As we increasingly experience simulacrums as our prime reality, our experience of actual reality has been supplanted by the artificial whims of what we swipe at, scroll past and click through to. Consequently, the temporality of the infosphere has become too fast, slippery and vast for the technologies that once helped situate consumers within the rhythms of a collective day. There is no measured rhythm to the present. As Henri Bergson wrote in Concerning the Nature of Time, “every duration is thick; real time has no instants.” However, in the temporality of the techno-social, we inhabit an unrelenting present, where time is reduced to second-long snippets, confined to an atomised, abstracted instant that presses us for a reaction and disappears into an ever-increasing blur of events. Rather than the thickness of duration, the present is a thin slice, with each moment becoming more volatile, as we blindly trip over in our relentless, stumbling, forward movement. Today’s drift marks a transition into a hyper-saturated dimension of experience, where the solidity and legibility of anything falters at blinding speed, deflecting the easy knowability of what appears most immediate.

As information abrades information in this circling indirection of the drift, trying to detect, let alone salvage anything, reminds me of a passage from John Berger’s book Steps Toward a Small Theory of the Visible. In this excerpt, Berger recalls the experience of being unable to accord meaning to the situation he finds himself in. The collapse of any distinction to this moment renders his surroundings unstable and absurd:

“The connection between words and what they signified had been broken. It seemed to me that I was lost; the first human power - the power to name - was failing or had always been an illusion. All was dissolution.”

Being in today’s drift similarly results in an experience resembling Berger’s disorientation. Searching for a pattern, meaning or connection to the detritus of human data becomes both tragic and futile. Strangely, this doesn’t engender such dizzying angst but rather an ambivalent, and perhaps troubling, sense of calm, as this floating imprecision and anticipation that dissolves into nothing becomes the only way to know my own or any other experience.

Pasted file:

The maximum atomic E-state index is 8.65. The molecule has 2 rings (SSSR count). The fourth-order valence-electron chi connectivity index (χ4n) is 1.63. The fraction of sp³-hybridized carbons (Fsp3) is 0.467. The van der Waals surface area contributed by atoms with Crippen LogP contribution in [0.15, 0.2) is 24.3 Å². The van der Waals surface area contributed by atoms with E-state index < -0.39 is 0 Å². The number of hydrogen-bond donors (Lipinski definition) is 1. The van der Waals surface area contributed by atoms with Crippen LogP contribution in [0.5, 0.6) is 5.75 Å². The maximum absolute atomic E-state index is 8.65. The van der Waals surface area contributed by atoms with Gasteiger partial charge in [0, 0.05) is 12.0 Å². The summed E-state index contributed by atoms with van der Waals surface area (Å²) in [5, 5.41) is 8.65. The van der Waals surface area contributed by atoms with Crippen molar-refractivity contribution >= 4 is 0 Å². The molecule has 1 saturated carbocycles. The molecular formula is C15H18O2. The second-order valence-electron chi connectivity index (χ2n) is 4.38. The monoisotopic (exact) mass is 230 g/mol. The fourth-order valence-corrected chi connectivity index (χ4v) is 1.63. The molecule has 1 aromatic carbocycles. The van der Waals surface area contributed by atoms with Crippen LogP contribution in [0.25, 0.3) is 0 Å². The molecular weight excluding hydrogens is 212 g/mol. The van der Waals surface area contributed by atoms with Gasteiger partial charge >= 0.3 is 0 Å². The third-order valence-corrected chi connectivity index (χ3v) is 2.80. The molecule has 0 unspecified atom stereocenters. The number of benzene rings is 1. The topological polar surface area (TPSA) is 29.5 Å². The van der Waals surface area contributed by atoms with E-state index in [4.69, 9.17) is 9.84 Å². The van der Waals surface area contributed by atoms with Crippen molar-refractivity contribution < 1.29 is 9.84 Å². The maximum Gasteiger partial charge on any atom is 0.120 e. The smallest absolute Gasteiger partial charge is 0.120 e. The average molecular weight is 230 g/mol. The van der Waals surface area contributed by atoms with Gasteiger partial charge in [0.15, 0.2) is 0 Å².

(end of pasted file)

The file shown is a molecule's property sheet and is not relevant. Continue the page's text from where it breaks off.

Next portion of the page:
“Let anyone try, I will not say to arrest, but to notice or attend to, the present moment of time. One of the most baffling experiences occurs. Where is it, this present? It has melted in our grasp, fled where we could touch it, gone in the instant of becoming.”

- William James

Annabel Brown, 2023.


This project takes the film theorist’s Leo Charney’s notion of the ‘drift’ as a point of departure to building upon this notion to work around this central question: how does the drift materialise in today’s technological disposition? Charney envisions the drift as an “ungovernable, mercurial activity,” teeming with possibilities and heterogenous in tone, drift enables one to sense the vertigo-laden uncertainty of the present. Following this philosophical mediation, drift splits along two tracks as both an ontology and an epistemology. In its ontological becoming, drift traces the relative emptiness of the everyday as "presence irrevocably becomes absence."

Drift as epistemology attempts to capture the mere feeling of time - the perception of time's flight and fragmentation - giving shape to what is essentially formless. In mutual reverberation, this project explores the drift as a pervasive atmosphere of information and our ability to process this with our own internal rhythm of interpretation. This exhibition attempts to specify this drift with greater accuracy, to give a sense of this drift happening as something tactile, as a condition, pacing, as something enfolding in everything else. In our technological disposition, this drift feels like the simultaneous dissolution of presence in wake of the overwhelming presence of everything.

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Working on unceded sovereign land of the Wurundjeri and Boon Wurrung people of the Kulin Nation, Blindside pays respect to Elders, past, present and emerging.


Working on unceded sovereign land of the Wurundjeri and Boon Wurrung people of the Kulin Nation, Blindside pays respect to Elders, past, present and emerging.